Jonathan Hickman Powers of X #1 Perfectly Mixes Character and Plot
One criticism people have against Jonathan Hickman is that he focuses more on plot than character development. For House of X #1, he certainly focused a lot more on plot, but that’s only because he was laying the groundwork for the series. However, for Powers of X #1, we get a healthy dose of both from Hickman.
Hickman Powers of X shows Past, Present, and Futures of the X-Men
In X-Men stories focusing on the future, we generally get two instances: Days of Future Past, taking place about 30-50 years after whatever is happening at the moment in the X-Books, and Cable’s future timeline, which is something like 3000 years in the future. Hickman starts filling in that 3000-year gap in Powers of X #1.
We get four time settings: Year One, which is a little ambiguous in time—it’s definitely not when Xavier was putting the X-Men together as he is walking, but it certainly can’t be before that either since the next setting is Year Ten, when House of X takes place. Since Hickman loves number symmetry, Powers of X #1 jumps to Year 100, where most of the story takes place. And if you’ve been following the pattern, you’ll know that the last setting is Year 1000, which takes us to a wildly different future than what Cable has another 2000 years later, can a far cry from the Days of Future Past era. However, the eras are all connected in a brilliant way.
Powers of X Gets Experimental and Breaks Comic Rules
Throughout Powers of X #1, Hickman gives us sheets of history and scientific data on the history of mutants. DO NOT SKIP THESE. As we read each encounter, we learn about what happened between the X-Men of today and the X-Men of Year 100, and between Year 100 and Year 1000. They even make the issue worth reading a second time, and not as a chore. Of course, Hickman doesn’t tell us everything that’s happened in a 1000-year period, but there’s enough to fill in the gaps and keep us intrigued. Occasionally there will be a bit of prose writing in a comic, but it’s usually extra material easy to skip. All of Hickman’s scientific-style writing is essential to the book. It also makes the characters of the future that much more compelling, even though they already were.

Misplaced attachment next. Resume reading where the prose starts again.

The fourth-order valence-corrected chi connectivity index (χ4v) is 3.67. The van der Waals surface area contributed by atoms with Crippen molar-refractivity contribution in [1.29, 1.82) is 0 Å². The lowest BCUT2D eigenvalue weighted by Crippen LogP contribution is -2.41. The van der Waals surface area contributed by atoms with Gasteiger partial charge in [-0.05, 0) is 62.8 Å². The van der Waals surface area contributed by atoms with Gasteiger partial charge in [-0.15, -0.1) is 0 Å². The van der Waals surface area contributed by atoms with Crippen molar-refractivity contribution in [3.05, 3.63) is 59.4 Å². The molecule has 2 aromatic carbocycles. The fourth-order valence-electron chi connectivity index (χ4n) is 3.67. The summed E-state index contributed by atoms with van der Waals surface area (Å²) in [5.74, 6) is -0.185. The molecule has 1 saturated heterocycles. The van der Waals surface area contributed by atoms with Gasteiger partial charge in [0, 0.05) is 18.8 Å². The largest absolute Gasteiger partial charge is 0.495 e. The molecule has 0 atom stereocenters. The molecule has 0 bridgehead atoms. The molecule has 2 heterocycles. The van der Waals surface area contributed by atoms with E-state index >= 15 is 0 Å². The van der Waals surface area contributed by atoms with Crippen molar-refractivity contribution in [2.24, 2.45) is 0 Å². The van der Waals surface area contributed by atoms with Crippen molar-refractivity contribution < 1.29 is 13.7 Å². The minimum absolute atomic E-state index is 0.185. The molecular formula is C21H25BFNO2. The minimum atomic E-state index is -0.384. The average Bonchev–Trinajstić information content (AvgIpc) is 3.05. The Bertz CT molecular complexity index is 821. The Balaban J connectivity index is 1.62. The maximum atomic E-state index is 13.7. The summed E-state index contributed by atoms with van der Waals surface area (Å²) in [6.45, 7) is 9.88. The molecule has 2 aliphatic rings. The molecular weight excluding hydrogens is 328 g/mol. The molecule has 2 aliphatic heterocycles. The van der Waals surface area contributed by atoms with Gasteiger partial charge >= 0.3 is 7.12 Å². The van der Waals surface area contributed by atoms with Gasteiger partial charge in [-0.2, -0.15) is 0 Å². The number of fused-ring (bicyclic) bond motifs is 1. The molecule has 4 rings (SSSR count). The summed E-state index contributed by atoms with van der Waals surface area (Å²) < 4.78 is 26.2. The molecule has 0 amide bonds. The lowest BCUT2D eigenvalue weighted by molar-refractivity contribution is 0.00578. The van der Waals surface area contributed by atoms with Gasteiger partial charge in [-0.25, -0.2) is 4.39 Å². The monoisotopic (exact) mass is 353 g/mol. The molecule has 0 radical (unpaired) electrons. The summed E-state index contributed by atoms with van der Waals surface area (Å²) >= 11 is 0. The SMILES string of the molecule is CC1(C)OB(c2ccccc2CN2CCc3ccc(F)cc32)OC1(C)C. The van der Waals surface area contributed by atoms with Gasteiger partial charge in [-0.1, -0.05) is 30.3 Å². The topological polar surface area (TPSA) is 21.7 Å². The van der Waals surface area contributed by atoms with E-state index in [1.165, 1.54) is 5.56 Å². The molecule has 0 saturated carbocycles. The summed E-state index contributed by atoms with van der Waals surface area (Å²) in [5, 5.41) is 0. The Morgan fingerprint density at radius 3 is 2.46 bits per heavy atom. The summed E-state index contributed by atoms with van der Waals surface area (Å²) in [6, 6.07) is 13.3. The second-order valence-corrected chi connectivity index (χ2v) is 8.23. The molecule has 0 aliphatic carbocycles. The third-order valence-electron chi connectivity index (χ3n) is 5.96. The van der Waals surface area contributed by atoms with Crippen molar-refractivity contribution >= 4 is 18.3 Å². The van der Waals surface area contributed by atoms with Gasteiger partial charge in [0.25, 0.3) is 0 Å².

Nimrod the Lesser, Nimrod the Charming
The Nimrods were highly advanced sentinels that laid waste to mutants around the DoFP era. By the time we get to Year 100, there’s Nimrod the Lesser, a king of sorts for robots and watching over humans. But now, it has a very human mind, so much so that I am struggling not to gender a robot (I’ll go with they/them/their). When we first see Nimrod the Lesser, we’re expecting the cold and heartless robot. We get something much different. They’re…fun? Sure, they’re still committing mass murder, but they do apologize for it. Hickman makes you fall in love with a genocidal robot within two pages of Powers of X #1.
The X-Men of the Year 100
The characters Hickman created are great, and it’s wonderful following them throughout Powers of X #1. The most compelling character is Rasputin, a genetically bred mutant who carries the powers of several X-Men of the past, such as Illyana Rasputin, Quinten Quire, and Kitty Pryde. She’s a badass fighter, a caring sister, and, when needed, as rough and coldhearted as the Punisher. When her teammate, Cardinal—one of many defectively bred mutants who turned pacifist—refuses to fight to save one of their own, Rasputin tells him, “You’ve forgotten that machines have no soul and that the humans lost theirs a long time ago.” There are several other characters, but to keep this as spoiler-light as possible, we’ll talk about them in the next installment.
The X-Men of the Year 1000: The Ascended
Between Year 100 and Year 1000, the “Man-Machine” war ends, and mutants win. Obviously, this doesn’t last since, by the time we get to Cable’s timeline, humans and mutants are at war again. What we get in this era is very ambiguous, but really captivating. We now have Nimrod the Greater, but they’re very different from Nimrod the Lesser, almost like they’ve grown up. Nimrod the Lesser acts even childish in some scenes. It’s also, artistically, the most beautiful pages in Powers of X #1; Hickman’s story bursts with life thanks to the artists.
The Powers of the Artists of X
Though Hickman is crafting an amazing story, Powers of X #1 still owes a lot to the art team of R.B. Silva (Artist), Adriano Di Benedetto (Assisting Inks), and Marte Garcia (Color artist). There’s an energy here that sets a much different tone than House of X—and shows why we need two intersecting series instead of one big 12-issue mega-series. The stories in Powers of X need to feel different, not just in writing.
Hickman and Silva’s Powers of X #1 is even better than House of X #1. Marvel named this one of the pivotal moments in X-Men history, alongside Morrison’s New X-Men and Giant-Size X-Men. Right now, this feels much bigger.
Grade for Powers of X #1: Epic +
See what’s coming after Hickman completes House and Powers of X!
(Featured photo from Powers of X #1, Hickman and Silva, Marvel Comics)
Roman Colombo finished his MFA in 2010 and now teaches writing and graphic novel literature at various Philadelphia colleges. His first novel, Trading Saints for Sinners, was published in 2014. He's currently working on his next novel and hoping to find an agent soon.
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